Stress, screens, anxiety ‒ there are many factors that can disrupt a good night’s sleep. In Luxembourg, almost one in three people suffer from sleep disorders. While in some cases these conditions are medically recognised and treated by a doctor, mild, occasional insomnia can be avoided by adopting a few simple habits without resorting to sleeping pills. So, how can we fall (back) asleep naturally? Here’s a brief guide on how to get better ZZZs.
It’s all about rhythm
First of all, a good night’s sleep cannot be improvised. Quality sleep requires a regular rhythm that varies from person to person. Some may need to go to bed at 9 pm to wake up fresh as a daisy at 5 am, while others will not be able to fall asleep before 11 pm but will have a hard time getting up before 8 am. Once you’ve found a rhythm that works for your lifestyle, try to maintain it. If you get up at 6:30 am during the week, it’s better to do the same on the weekend so as not to disrupt your rhythm.
The ideal bedroom
Obviously, a good quality mattress (that is less than ten years old) is preferable for better sleep. Another important factor is room temperature, with 18°C considered to be ideal. Avoid hot showers or baths in the evening hours, as the body temperature must drop slightly to fall asleep naturally. Lastly, a dark room promotes the secretion of melatonin, the sleep hormone.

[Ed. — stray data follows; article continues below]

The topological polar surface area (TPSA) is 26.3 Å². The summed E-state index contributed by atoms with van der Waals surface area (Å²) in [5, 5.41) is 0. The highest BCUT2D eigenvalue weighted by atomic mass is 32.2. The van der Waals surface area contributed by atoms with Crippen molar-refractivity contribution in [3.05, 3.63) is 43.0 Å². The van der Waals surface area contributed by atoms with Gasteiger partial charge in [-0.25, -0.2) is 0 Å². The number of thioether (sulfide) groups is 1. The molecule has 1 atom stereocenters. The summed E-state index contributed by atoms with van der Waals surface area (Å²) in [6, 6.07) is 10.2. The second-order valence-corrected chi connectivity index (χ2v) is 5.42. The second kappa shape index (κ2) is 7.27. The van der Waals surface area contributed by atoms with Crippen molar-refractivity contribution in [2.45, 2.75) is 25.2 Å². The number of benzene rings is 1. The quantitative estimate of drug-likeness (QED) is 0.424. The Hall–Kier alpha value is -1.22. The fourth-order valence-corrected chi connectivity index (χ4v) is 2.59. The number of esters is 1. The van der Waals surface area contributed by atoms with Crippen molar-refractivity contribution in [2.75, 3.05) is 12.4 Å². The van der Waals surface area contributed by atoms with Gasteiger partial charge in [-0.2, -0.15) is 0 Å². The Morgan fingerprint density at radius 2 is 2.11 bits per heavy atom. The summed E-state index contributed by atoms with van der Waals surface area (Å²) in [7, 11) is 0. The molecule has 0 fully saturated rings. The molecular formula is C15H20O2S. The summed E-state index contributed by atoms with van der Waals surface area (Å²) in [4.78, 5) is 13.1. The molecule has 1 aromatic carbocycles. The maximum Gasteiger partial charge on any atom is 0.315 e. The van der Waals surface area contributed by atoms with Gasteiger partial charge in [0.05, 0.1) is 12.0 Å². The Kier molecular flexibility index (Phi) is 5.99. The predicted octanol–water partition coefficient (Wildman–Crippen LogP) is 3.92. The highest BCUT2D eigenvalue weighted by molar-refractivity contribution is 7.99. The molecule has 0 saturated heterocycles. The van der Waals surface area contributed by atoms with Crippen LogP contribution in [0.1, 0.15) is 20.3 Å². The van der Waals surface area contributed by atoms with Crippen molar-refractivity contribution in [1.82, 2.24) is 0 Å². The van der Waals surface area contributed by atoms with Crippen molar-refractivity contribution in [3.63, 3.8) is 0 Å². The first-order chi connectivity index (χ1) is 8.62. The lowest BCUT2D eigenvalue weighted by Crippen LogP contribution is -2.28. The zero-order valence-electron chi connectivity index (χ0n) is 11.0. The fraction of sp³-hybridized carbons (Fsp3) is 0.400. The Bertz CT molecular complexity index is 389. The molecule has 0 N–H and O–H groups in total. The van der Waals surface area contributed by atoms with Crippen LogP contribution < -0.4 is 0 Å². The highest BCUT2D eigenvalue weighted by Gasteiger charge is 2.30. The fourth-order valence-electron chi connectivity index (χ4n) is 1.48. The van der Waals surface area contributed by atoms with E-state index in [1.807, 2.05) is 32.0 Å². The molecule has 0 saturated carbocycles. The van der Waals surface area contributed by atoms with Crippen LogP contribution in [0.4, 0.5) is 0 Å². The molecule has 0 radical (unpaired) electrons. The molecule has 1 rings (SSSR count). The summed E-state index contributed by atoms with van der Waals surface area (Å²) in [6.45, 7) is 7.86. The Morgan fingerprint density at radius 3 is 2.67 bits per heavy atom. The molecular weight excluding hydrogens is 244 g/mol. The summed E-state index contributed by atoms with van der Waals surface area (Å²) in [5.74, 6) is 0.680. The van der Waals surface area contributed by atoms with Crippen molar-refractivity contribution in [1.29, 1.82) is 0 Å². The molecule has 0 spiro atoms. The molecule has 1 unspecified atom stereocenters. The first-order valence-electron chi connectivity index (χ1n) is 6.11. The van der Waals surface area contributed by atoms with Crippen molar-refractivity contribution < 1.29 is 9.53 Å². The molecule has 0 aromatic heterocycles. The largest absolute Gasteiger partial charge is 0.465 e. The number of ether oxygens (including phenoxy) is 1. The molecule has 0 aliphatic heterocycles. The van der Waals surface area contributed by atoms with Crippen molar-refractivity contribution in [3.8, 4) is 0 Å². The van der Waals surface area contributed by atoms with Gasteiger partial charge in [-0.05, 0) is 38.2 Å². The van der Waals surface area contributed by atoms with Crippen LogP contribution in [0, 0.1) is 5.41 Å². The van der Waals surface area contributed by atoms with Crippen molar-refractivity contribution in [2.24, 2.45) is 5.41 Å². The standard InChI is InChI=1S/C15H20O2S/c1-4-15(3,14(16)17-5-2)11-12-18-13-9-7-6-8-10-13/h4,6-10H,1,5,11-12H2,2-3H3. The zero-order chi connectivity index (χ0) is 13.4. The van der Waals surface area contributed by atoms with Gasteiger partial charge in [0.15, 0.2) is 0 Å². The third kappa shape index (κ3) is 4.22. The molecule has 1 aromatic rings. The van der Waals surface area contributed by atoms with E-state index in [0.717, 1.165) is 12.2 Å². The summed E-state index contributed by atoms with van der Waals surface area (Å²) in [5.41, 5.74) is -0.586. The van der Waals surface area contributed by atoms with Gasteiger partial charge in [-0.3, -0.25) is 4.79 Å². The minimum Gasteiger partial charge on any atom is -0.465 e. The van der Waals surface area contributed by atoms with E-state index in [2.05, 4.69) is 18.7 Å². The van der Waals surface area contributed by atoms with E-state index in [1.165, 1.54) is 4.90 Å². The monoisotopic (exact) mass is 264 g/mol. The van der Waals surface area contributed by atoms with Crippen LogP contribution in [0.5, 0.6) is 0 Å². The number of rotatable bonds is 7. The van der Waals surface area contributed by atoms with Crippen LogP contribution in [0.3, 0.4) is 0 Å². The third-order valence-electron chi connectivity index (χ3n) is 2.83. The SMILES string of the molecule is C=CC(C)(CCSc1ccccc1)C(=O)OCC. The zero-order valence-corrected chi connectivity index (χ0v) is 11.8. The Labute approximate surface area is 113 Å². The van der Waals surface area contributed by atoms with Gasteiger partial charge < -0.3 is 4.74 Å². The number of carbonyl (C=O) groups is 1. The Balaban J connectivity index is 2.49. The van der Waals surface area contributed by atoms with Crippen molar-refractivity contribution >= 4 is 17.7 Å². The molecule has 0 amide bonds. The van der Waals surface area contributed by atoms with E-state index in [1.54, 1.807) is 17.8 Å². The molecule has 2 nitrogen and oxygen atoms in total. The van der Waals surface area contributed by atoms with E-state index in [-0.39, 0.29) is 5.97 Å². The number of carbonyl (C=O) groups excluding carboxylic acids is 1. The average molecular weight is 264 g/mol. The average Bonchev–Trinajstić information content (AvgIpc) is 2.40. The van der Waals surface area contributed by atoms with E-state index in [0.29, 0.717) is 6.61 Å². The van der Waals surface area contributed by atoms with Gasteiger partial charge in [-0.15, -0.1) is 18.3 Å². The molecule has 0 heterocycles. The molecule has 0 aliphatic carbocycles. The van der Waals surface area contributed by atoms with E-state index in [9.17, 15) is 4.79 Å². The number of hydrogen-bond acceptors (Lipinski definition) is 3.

We might sound like a broken record, but blue light is detrimental to quality sleep. It strongly stimulates the retina’s receptors sending a “daytime” signal to the biological clock, delaying sleep and disrupting cycles. Ideally, set aside computers, smartphones and tablets two hours before bedtime. Choose calming activities before going to bed such as reading, listening to a short, guided sleep meditation or relaxing with some soothing yoga poses.
Managing disrupted sleep
Our nights usually consist of three or four sleep cycles, and it is common to wake up for a few minutes at the end of each cycle. We often don’t even remember it the next morning. However, if these wakeups last longer than
15 minutes, do something about it: staying in bed, tossing and turning won’t help you fall back asleep. It is better to get up and go into the living room to read for a few minutes or have a cup of tea. Just make sure you avoid screens at all costs. You’ll eventually get tired. For a longer period of insomnia, turning in earlier the next evening is not a good idea. Bottom line: respect your sleep rhythm and everything should return to normal.